In the courtroom, Charley is in a straightjacket and with four policemen watching over him closely, each armed with a shotgun. The judge (Harry Dunkinson) orders Charley to remove his hat. Unable to use his arms, Charley jerks his head and his hat flies off, landing on a coat rack. The courtroom explodes with applause, including the judge! Betty urges her father to tell the judge how Charley ended up in the predicament he is in. The judge listens to the inventor's excuse but dismisses it as "impossible". The inventor offers to test his ray machine on the judge to prove its capabilities. The judge is zapped with the ray and as a result, he orders a drink from one of his officers, and then threatens to have the arresting officer (Sandford) fired. The twelve men of the jury are zapped and break out in song. They are promptly fired.
The district attorney is asked his opinion, and he suggests that Charley's straightjacket be removed. The judge releases Charley. A man sitting behind Betty in the courtroom manages to throw the switch on the ray machine, infecting Betty who races towards Charley and proposes to him. Charley and Betty break out in song as he accepts her offer.
After a night out in fancy dress, Charley is still dressed up as King Henry VIII. As he walks down the street he passes a patrolman coming the other way.
Chase: "Morning officer"
Officer: "Morning Henry"
It's so casual, up until the point where the cop does a double-take!
•The two songs performed by Charley Chase in the film are "Henry VIII" (in the car), and "Lunatic's Love Song" (in the courtoom).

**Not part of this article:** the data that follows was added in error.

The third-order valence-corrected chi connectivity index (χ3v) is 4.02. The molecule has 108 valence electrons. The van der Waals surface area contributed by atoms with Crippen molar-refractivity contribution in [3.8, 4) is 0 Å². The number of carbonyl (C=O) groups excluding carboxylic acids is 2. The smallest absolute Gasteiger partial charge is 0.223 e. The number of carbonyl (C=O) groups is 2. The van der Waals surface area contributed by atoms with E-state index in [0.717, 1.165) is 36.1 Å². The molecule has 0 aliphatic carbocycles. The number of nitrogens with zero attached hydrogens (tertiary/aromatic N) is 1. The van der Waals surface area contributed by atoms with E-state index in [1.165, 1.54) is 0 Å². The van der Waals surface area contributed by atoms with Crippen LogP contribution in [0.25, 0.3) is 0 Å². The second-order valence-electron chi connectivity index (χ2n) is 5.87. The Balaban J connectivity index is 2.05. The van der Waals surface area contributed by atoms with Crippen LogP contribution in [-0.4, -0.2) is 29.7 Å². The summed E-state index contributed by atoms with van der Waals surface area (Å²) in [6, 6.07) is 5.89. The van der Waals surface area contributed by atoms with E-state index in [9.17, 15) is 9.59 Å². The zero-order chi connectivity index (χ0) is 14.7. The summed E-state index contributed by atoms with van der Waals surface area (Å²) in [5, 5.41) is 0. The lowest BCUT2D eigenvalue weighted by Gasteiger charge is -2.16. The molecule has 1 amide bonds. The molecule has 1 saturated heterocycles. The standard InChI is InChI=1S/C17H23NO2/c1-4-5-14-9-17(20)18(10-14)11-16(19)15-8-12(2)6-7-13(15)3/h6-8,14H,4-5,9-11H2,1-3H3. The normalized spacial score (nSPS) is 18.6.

Did you notice?
•When Charley is first seen driving home at night with Betty in the car, not only does he barely look at the road ahead, but also he hardly has his hands on the steering wheel either!
•As Charley pulls up to the railroad crossing to let the train pass, the word "Sebastian's" appears in the distance in flashing neon lights. This is "Sebastian's Cotton Club" - located in Culver City, California and owned by Frank Sebastian, who opened the jazz club in February 1926. It is located at 6500 Washington Blvd, not far from the Hal Roach Studios at 8822 Washington Blvd.
•As Charley and Betty walk towards Betty's house after the train incident, you can see the spotlight which is cast upon them from the camera position.
•Watch as the milkman (James C. Morton) closes the gate at Betty's house. It is clearly not attached to the wall!
•When Frank Austin opens his front foor, he effectively releases Charley from the hinge. Charley puts his hands out to break his fall, which would indicate that he couldn't possibly have been fully asleep.
•Charley waits for his girlfriend outside the Westlake Professional Building.
•The woman with the hat (Kay McCoy) that Charley flirts with doesn't appear to be wearing a bra. Either that or she is in a constant state of bouncy excitement!
•When Betty confronts Charley in the street and asks him if he was dropped on his head at birth, they are standing outside a tobacco shop. In the window there is a sign bearing Babe Ruth's name. This is the same store Anita Garvin visits to buy her shotgun in Laurel & Hardy's "Blotto".
•The voice of 'Percy' on the radio outside the store is provided by Billy Gilbert. The radio is for sale at $29.95.
•The vegetables bill comes to $6.85, with a 12 cents tax.
•The judge is played by Harry Dunkinson. He also played the judge in Laurel & Hardy's "Going Bye-Bye!", which was also in 1934.
•Harry Bernard's character is called "Hawkins". He is seen twice in the film; firstly, addressing "Henry" in the street and later in the courtoom with a gun pointing at Charley.
Charley Chase /
King Henry VIII
Hawkins, the cop
Radio store proprietor
Man pushed into fountain
Betty's father's assistant
|James C. Morton
Uncle Percy (voice on radio)
Leader of singers
Illegally parked man
(*is this Billy Engle?)
Cop in courtroom "Quiet!"
'Smile When The Raindrops Fall' by Brian Anthony & Andy Edmonds (book)
'The Charley Chase Talkies 1929-1940' by James L. Neibaur (book)
Ed Watz (help identifying Sebastian's Cotton Club)
Randy Skretvedt (help with information relating to Sebastian's Cotton Club)
This page was last updated on: 29 January 2017